Fiduciary hypocrisy and investment advisors

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It is difficult to imagine a more hypocritically named piece of legislation than the Retail Investor Protection Act

If you haven’t been following this closely, you might not know that certain retirement investment advisors in the US are not fiduciaries to their clients. That means they have the same requirement to put the client’s interest before their own as a used car salesman.

Lets say someone is rolling over retirement money from a 401(k) to an IRA after a job change, a very common situation. At issue is a substantial chunk of money, tens to hundreds of thousands of dollars. The person rings up an advisor – where to invest?

Under current rules, the advisor can steer the client into an investment that pays the advisor a higher commission, but is less suitable for the client, than an alternative investment that is more suitable, but will generate a lower commissions. They do not have to act as a fiduciary, putting the interests of the client first.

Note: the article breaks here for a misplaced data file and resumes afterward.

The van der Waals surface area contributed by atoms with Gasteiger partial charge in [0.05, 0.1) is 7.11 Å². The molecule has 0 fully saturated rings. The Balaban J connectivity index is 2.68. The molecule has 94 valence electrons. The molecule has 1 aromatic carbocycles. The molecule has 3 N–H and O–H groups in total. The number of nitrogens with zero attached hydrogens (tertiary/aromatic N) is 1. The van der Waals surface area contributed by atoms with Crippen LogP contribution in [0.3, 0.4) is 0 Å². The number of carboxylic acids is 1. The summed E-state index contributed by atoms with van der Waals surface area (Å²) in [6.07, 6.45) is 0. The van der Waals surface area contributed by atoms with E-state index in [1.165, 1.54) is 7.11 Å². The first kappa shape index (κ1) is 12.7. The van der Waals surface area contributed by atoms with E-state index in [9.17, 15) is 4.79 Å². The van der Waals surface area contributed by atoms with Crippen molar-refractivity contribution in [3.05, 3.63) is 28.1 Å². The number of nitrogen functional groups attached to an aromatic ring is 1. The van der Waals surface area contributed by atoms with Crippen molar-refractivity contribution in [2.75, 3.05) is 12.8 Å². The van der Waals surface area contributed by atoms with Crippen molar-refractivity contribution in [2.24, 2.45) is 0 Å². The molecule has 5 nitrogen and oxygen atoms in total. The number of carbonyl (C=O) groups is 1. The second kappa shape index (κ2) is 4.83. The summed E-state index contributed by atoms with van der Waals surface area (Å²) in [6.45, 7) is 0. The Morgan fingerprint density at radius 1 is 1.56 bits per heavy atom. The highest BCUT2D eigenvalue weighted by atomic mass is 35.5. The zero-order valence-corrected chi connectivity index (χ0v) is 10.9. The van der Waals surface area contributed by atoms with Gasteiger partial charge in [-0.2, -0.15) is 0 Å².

The fact is that other financial advisors are already fiduciaries, and the public has an expectation that they will be served by a uniform fiduciary standard when dealing with such an important transaction. It has been pretty obvious for some time that this is a gap that should be closed, and Dodd-Frank included language to that end.

A problem has been that there is a division of responsibility between the Department of Labor and the SEC on this, and groups that want to avoid these rules coming into force have used that to delay action. SIFMA, I’m looking at you.

SIFMA and other industry groups should drop their resistance to this uniform standard and get on board. Do you really want to be seen as protecting the lowest scum in the industry, the ones who are going to get sued eventually for steering old ladies into foreign currency speculation?

To be clear, the Retirement Advisor Hypocrisy Protection Act will never become law. President Obama has already promised to veto it, if the Senate ever agreed to its passage. By supporting this legislation, SIFMA and similar groups are just confirming to the public the need for regulation of the industry, and confirming the low regard they hold it in.


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